Advanced stage disease (severe symptoms of AIDS), with any CD4+ or viral load level.
All people with severe symptoms of AIDS are encouraged to be treated with anti-HIV therapy. In this case, therapy is shown to prolong life and improve symptoms. When starting therapy to prevent or treat serious infections (called opportunistic infections) at the same time as starting anti-HIV therapy, special care should be taken to avoid drug interactions. A person experiencing an opportunistic infection is generally encouraged to continue anti-HIV therapy.
No symptoms of HIV disease, with CD4+ cell counts below 200 and any viral load.
Anti-HIV therapy should be offered after considering the issues for making treatment decisions.
No symptoms of HIV disease, with CD4+ cell counts between 200-350 and any viral load.
Anti-HIV therapy should generally be offered, though controversy exists. Some experts believe it is often safe to wait until the CD4+ cell count falls to 200. Others believe this offers too little room to accommodate individual differences in how HIV disease progresses. In this case, they feel it's safer to start therapy at CD4+ cell counts of 350.
No symptoms of HIV disease, with CD4+ cell counts above 350 and viral load above 30,000 copies by bDNA or 55,000 by RT-PCR.
There are two unproven theories about treating early HIV infection in people without symptoms: aggressively vs. conservatively. For people who meet this definition, there are no data to suggest which approach results in longer survival. Very early, aggressive treatment might lead to longer life and greater preservation of the natural immune response against HIV. Or, it might lead to using up the limited supply of therapies too early in the course of the disease. As well, it risks early exposure to possible long-term side effects from therapies. As a result, many experts would delay starting therapy and continue to monitor CD4+ cell counts and viral load until certain levels are reached. On the other hand, the risk of disease progression over the next three years is somewhat high (over 30%) in people who meet this definition. As a result, other experts prefer to start treatment without further delay, believing that preventing damage by the virus may be preferable to trying to repair what breaks later on.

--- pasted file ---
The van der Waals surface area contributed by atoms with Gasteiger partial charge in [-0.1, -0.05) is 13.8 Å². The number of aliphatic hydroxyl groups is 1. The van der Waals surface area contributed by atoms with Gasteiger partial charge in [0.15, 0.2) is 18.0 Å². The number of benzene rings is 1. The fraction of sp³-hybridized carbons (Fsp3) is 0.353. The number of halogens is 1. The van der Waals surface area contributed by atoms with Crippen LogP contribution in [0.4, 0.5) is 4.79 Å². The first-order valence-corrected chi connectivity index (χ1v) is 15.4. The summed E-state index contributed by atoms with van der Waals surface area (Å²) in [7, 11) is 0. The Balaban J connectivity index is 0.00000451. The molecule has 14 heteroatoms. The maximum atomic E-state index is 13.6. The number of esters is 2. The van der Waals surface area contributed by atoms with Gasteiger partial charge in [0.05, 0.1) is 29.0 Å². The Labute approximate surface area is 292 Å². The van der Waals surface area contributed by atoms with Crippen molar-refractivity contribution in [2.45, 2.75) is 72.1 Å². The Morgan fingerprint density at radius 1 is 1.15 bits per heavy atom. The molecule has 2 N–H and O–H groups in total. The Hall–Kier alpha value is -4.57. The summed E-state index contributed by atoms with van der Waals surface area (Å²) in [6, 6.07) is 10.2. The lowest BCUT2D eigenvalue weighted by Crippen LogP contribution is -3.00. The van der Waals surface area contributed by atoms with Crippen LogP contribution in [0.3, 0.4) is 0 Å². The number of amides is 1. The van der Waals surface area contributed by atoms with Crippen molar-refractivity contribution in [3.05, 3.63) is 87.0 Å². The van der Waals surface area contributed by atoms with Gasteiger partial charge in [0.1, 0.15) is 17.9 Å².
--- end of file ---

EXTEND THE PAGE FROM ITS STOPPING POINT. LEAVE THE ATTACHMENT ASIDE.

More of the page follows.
No symptoms of HIV disease, with CD4+ cell counts above 350 and viral load below 30,000 copies (bDNA) or 55,000 (RT-PCR).
Many experts would delay therapy and continue to monitor CD4+ cell counts and viral load. The risk of disease progression over the next three years in this group is low (below 15%).
Acute HIV infection (very early, typically within days to weeks after initial infection).
If infection is suspected, test for HIV using sensitive methods. (Note: technologies that measure viral load are not approved for diagnosing HIV infection and are discouraged for this use.) Experts agree that if treatment is offered this early, it should only be done in the context of a study. People interested in exploring very early treatment should be made aware of all its potential risks. The true long-term effect of early treatment is unknown because current studies are not yet complete. The hope, though, is that it might lead to a less aggressive course of disease. Whether or not this is the "right" approach remains unknown.